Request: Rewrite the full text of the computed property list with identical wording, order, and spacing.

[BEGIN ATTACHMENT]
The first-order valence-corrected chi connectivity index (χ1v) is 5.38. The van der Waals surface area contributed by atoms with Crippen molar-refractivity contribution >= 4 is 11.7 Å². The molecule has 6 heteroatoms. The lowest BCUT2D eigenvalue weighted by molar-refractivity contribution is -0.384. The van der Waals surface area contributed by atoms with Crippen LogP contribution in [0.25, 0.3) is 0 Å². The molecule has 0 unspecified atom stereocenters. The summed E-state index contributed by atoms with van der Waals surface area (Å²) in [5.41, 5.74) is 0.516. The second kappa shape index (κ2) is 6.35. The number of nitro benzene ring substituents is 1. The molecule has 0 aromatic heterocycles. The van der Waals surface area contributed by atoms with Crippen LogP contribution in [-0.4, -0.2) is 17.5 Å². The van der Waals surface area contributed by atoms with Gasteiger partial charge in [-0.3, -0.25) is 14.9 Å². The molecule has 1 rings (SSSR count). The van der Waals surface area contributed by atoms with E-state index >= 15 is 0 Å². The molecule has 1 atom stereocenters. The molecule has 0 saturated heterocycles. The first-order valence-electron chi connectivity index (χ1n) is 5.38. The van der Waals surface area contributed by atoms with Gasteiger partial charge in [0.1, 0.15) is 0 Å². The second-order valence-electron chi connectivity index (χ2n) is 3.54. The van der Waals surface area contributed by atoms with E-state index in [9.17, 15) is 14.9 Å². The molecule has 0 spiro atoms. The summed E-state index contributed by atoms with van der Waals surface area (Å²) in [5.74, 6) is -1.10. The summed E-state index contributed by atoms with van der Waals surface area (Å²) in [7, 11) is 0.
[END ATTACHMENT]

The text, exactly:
The first-order valence-corrected chi connectivity index (χ1v) is 5.38. The van der Waals surface area contributed by atoms with Crippen molar-refractivity contribution >= 4 is 11.7 Å². The molecule has 6 heteroatoms. The lowest BCUT2D eigenvalue weighted by molar-refractivity contribution is -0.384. The van der Waals surface area contributed by atoms with Crippen LogP contribution in [0.25, 0.3) is 0 Å². The molecule has 0 unspecified atom stereocenters. The summed E-state index contributed by atoms with van der Waals surface area (Å²) in [5.41, 5.74) is 0.516. The second kappa shape index (κ2) is 6.35. The number of nitro benzene ring substituents is 1. The molecule has 0 aromatic heterocycles. The van der Waals surface area contributed by atoms with Crippen LogP contribution in [-0.4, -0.2) is 17.5 Å². The van der Waals surface area contributed by atoms with Gasteiger partial charge in [-0.3, -0.25) is 14.9 Å². The molecule has 1 rings (SSSR count). The van der Waals surface area contributed by atoms with E-state index >= 15 is 0 Å². The molecule has 1 atom stereocenters. The molecule has 0 saturated heterocycles. The first-order valence-electron chi connectivity index (χ1n) is 5.38. The van der Waals surface area contributed by atoms with Gasteiger partial charge in [0.1, 0.15) is 0 Å². The second-order valence-electron chi connectivity index (χ2n) is 3.54. The van der Waals surface area contributed by atoms with E-state index in [9.17, 15) is 14.9 Å². The molecule has 0 spiro atoms. The summed E-state index contributed by atoms with van der Waals surface area (Å²) in [5.74, 6) is -1.10. The summed E-state index contributed by atoms with van der Waals surface area (Å²) in [7, 11) is 0.